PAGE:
Will supply chains change for good?
The chances are you’re reading this article on a smartphone, tablet or other connected device. But have you ever paused to consider the journey that your device has been on before it touched your hands? From mined raw materials (such as gold and lithium) to assembly, manufacturing and then retail, your device travels along many stages of a long supply chain before it reaches you, the consumer.
The same process applies to all the products we buy. But until the onset of coronavirus, most of us wouldn’t have spent much time thinking about the links in the chain that bring us the goods we want. That changed when the pandemic hit, focusing investors’ minds on the ability of supply chains to function and meet the global demand for goods.
And those initial fears were well founded. The virus is transmitted by people, and the measures taken to contain it have confined huge swathes of people to their homes. Those same people play a vital role in the corporate supply chain, which functions less efficiently without them. With populations under lockdowns, decreased air freight and new border controls, the effect on businesses of all types is profound.
In the autos sector, for example, Fiat, Jaguar Land Rover and BMW (among others) were forced to close their European plants. The supply chain and assembly process for cars is exceedingly complex, involving an estimated 20,000 components made in around 30 countries. Elsewhere, Apple requires circuit boards and chips for its iPhones, some of which are manufactured in Malaysia. The lockdown affected some of its Malaysian suppliers, which in turn cast doubt on Apple’s ability to keep up with its production schedule1 . When such an iconic and large company is having problems, everyone pays attention.
Closer to home, we’ve seen the effects of supply-chain worries in our local supermarkets. Impulsive panic buying and food hoarding by shoppers was exacerbated by reports that suppliers would be affected by the measures to curtail the virus. And although those concerns have since eased, the initial supply shock has prompted business leaders in various sectors to question the structure and durability of their supply chains.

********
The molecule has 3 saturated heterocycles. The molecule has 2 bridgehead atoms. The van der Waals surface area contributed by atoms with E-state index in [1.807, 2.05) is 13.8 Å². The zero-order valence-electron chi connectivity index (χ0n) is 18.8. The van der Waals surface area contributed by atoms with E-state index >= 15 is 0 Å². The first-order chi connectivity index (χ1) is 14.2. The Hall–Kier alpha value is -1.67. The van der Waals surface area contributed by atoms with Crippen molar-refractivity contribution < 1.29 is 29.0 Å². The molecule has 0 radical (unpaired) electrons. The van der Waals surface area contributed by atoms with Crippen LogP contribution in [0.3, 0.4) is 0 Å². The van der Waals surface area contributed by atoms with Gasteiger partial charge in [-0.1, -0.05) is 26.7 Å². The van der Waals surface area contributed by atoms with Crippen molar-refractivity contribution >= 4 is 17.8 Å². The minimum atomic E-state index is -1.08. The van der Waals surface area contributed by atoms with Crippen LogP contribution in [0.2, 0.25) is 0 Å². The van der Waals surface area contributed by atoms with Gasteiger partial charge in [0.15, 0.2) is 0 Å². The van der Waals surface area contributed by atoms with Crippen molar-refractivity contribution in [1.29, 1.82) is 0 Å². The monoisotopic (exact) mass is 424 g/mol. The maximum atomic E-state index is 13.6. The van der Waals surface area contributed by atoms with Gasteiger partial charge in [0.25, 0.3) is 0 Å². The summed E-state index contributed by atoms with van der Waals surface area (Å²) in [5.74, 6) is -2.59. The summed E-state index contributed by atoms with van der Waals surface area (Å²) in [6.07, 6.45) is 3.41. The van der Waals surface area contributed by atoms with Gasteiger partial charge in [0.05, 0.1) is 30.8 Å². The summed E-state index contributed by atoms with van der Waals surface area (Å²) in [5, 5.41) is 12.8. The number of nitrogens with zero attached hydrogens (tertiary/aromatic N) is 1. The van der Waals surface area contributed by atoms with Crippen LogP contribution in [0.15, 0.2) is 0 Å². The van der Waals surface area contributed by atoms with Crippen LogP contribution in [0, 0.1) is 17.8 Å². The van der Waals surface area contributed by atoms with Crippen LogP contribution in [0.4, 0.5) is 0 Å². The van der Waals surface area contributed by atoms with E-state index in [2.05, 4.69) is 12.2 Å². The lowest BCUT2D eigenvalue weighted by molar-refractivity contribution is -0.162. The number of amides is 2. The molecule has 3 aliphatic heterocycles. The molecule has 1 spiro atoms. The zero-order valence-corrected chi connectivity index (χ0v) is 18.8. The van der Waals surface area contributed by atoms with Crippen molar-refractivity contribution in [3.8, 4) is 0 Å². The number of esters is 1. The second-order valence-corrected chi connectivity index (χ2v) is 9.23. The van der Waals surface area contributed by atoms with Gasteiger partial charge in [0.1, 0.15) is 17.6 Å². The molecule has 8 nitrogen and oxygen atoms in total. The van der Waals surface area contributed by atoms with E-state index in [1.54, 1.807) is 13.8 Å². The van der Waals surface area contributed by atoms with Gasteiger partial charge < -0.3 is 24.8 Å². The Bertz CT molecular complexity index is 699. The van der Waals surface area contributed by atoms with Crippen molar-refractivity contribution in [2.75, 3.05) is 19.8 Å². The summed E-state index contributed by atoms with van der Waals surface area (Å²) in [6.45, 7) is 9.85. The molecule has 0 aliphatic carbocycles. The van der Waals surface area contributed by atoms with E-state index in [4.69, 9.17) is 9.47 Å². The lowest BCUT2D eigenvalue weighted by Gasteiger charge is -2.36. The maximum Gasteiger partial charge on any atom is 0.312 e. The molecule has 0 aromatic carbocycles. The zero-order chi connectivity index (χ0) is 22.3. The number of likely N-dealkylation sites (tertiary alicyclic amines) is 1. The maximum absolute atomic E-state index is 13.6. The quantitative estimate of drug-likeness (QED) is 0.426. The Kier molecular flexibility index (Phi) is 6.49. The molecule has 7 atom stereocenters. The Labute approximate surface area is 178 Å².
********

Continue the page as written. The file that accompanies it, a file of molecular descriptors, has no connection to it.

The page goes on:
Reliance on cheap labour and parts from China is also under particular scrutiny. China’s pre-eminence in manufacturing is well established – it produces 80% of the world’s circuit boards (essential components for smartphones) and almost 30% of all manufactured products. However, those businesses reliant on supply from China are recognising that the economic benefit of cheap labour and goods may not be enough to fully compensate for the risk of not being supplied at all2 .
This view plays well into US President Donald Trump’s ‘Make America Great Again (MAGA)’ rhetoric. Back in March, the US commerce secretary, Wilbur Ross, remarked that the coronavirus would “help accelerate” the return of jobs from offshore locations to the US3 . Nevertheless, it remains to be seen whether this viewpoint will gather traction among business leaders. Following on the heels of the US-China trade war, such comments could influence businesses to consider ‘nearshoring’ (transferring business operations closer to home).
For investors, the onset of the pandemic and the associated supply shock fuelled the widespread falls in equity markets we saw in February and March. Although markets have since stabilised somewhat, the fragility in some supply chains has raised questions that are unlikely to go away. As investors, we must work to ascertain the long-term opportunities and threats that will arise. We continue to focus on domestic and internationally exposed UK-listed businesses, where the fundamental profit drivers are entrenched, and equity holders benefit from management’s capital allocation and risk-taking.
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